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  • Playing Apart as “Playing Together”: Lou Harrison’s Threnody for Carlos Chávez for Gamelan and Viola
  • Rachel Chacko (bio)

On 22 February 2003, twenty days after the sudden death of Lou Harrison, the first memorial tribute for this musical maverick took place at the University of California, Santa Cruz Recital Hall. Organized by musicologist/flutist Leta E. Miller and Harrison archivist Charles Hanson, the memorial honored Harrison’s rich, art-filled life by intertwining many of his wide-ranging creative interests. Spoken reminiscences were joined with a display of several of Harrison’s paintings, readings of his poetry, video presentations of dance performances for which Harrison had written the music, and performances of a handful of his compositions.1 Music selections included an early work for flute and cello, a recently discovered piece for tubular bells (constructed by Harrison and his partner, William Colvig), a work for guitar, and a composition for piano. But it was the memorial’s final performance—Harrison’s Threnody for Carlos Chávez, played by Geraldine Walther on viola and by Gamelan Sekar Kembar, directed by Trish Neilsen—that best captured the complexity of Harrison’s artistic vision. Whether by happenstance or by design, Harrison’s memorial service concluded with a piece that showed him at his least sentimental, yet most sophisticated, in dealing with “cultural fusion”—a piece in which he entertains the possibility that playing apart is also a way of playing together.

Credited by Mark Levine with “fashioning . . . America’s first important body of ‘multi-cultural’ music,” Harrison took particular delight in writing for central Javanese and Sundanese gamelan, ensembles primarily comprised of bronze gongs and metallophones.2 Harrison’s initial [End Page 423] exposure to gamelan occurred in the mid-1930s, first through his enrollment in Henry Cowell’s course Music of the Peoples of the World at the University of California Extension in San Francisco and from listening to recordings owned by a housemate at the time, and then through hearing Balinese gamelan live at the 1939 Golden Gate Exposition.3 What ensued was a decades-long fascination with this performance tradition that resulted in more than fifty works for gamelan. Among these compositions are several that combine gamelan and Western instruments, works that are frequently cited as some of Harrison’s most important East-West fusions. Threnody for Carlos Chávez (1978, for Sundanese gamelan degung and viola), his second attempt at this combination, not only stands out as a central part of Harrison’s legacy but also offers a compelling view into what “playing together” meant to him.4 This well-worn phrase has come to represent Harrison’s philosophical worldview and was employed by the composer himself: Harrison titled his first work for gamelan and a solo Western instrument Main Bersama-sama, which means “playing together” in Indonesian, and his original title for Threnody was Main Bersama-sama II. But contrary to an expected expression of musical cooperation, what we find in Threnody for Carlos Chávez is an effort to have East and West play apart.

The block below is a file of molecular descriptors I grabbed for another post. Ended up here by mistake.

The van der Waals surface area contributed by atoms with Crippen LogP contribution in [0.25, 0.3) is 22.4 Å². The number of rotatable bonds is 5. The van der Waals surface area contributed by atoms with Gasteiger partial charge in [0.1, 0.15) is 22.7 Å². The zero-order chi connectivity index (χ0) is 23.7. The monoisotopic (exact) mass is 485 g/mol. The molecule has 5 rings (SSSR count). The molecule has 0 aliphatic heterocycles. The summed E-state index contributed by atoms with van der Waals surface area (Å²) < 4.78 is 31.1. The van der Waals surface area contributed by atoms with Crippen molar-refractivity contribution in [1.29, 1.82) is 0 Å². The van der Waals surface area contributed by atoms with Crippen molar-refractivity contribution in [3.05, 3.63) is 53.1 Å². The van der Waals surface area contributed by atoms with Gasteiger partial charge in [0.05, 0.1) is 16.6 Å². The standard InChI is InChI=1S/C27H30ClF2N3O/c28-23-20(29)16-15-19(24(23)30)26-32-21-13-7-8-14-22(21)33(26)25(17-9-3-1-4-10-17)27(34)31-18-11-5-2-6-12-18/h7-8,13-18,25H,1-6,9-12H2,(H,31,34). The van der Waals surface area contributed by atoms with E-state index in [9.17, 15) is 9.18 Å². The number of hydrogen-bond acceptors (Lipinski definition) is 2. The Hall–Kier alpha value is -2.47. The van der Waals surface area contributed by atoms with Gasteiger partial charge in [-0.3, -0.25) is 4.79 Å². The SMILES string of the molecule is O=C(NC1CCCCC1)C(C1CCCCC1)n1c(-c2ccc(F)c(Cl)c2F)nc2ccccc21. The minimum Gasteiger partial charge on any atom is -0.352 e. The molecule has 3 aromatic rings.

It is striking that Harrison would experiment with discovering how two musical forces could play together as if at odds with each other right on the heels of completing his first work that integrated a Western instrument with gamelan. This experiment challenges our conception of his pioneering East-West fusions as works that embody cultural acceptance and accommodation. This is not to suggest that Harrison’s intent was cultural discord; indeed, the California-based composer boldly declared that hybrid musics are all that we have.5 Rather, I reveal not discord but an underlying friction between the highly patterned structure of the gamelan and the rhapsodic character of the viola in Threnody—a friction that shows the power of Harrison’s thinking.6

To fully understand this distinction of “playing together” as playful resistance versus “playing together” as steadfast synchrony, we must examine the music in some detail. Although Harrison’s identity as a hybrid composer has been emphasized by numerous critics and scholars, what has been missing are enough adequately detailed analyses that can bring into focus Harrison’s compositional approach to combining disparate musical resources. This essay...


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